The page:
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Systematic review
For type 2 diabetes poorly controlled by metformin monotherapy, the addition of any non-insulin antidiabetic drug reduces HbA1c to a similar extent, but with differing effects on weight and hypoglycaemic risk
  1. Srikanth Bellary
  1. Heartlands Biomedical Research Centre
  1. Correspondence to Srikanth Bellary
    Heart of England NHS Foundation Trust, Bordesley Green East, Birmingham B95SS, UK; srikanth.bellary{at}

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Current guidelines recommend metformin as initial therapy in patients with type 2 diabetes.1 With time, as β cell function declines, most patients require additional therapy.2 While there is now an expanding list of drugs available to be used as second-line agents, studies that directly compare the efficacy of these agents are lacking.1 The choice of a second-line agent is, therefore, less clear. In this meta-analysis, Phung and colleagues address this important issue and evaluate the efficacy of currently available non-insulin diabetes therapies.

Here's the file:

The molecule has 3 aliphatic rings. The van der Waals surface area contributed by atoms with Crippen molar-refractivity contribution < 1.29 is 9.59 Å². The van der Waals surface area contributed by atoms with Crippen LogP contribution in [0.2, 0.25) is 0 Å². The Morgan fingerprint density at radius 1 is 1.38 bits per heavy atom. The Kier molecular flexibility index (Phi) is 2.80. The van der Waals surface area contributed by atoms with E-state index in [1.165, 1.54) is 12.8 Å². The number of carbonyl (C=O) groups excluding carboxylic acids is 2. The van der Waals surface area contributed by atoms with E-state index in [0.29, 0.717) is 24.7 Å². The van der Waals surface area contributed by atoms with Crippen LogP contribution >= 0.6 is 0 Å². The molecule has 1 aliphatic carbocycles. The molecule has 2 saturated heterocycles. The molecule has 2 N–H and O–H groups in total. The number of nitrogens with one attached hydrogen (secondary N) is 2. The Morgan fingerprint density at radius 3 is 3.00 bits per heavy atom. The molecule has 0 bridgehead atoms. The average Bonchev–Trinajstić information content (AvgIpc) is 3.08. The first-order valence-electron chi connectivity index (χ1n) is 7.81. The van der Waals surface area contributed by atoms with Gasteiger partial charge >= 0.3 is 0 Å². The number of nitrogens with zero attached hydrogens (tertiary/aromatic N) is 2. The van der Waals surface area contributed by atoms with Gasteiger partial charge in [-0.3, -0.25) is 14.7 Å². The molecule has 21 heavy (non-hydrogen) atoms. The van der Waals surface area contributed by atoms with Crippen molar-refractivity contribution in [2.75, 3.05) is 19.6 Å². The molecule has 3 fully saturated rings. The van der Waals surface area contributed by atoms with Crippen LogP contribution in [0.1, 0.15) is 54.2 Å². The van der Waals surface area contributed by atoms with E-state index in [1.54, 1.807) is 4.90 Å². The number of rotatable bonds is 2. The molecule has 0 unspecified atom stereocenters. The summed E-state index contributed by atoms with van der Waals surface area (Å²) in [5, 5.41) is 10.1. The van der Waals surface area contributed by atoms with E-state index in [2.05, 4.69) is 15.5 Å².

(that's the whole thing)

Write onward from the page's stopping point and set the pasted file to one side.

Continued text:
The investigators used a combination of traditional and mixed-treatment comparison meta-analysis approach to evaluate the glycaemic and non-glycaemic effects of the different classes of drugs. Studies were identified using a systematic literature search of MEDLINE and Cochrane databases from 1950 to January 2010. Only parallel-design randomised controlled trials (RCT) that evaluated the combination of non-insulin hypoglycaemic agents in patients poorly controlled on stable doses (at least 1500 mg/day) of metformin and were in treatment for 12–52 weeks duration were included. Outcome measures included changes in HbA1c, achievement of target HbA1c <7%, hypoglycaemic …

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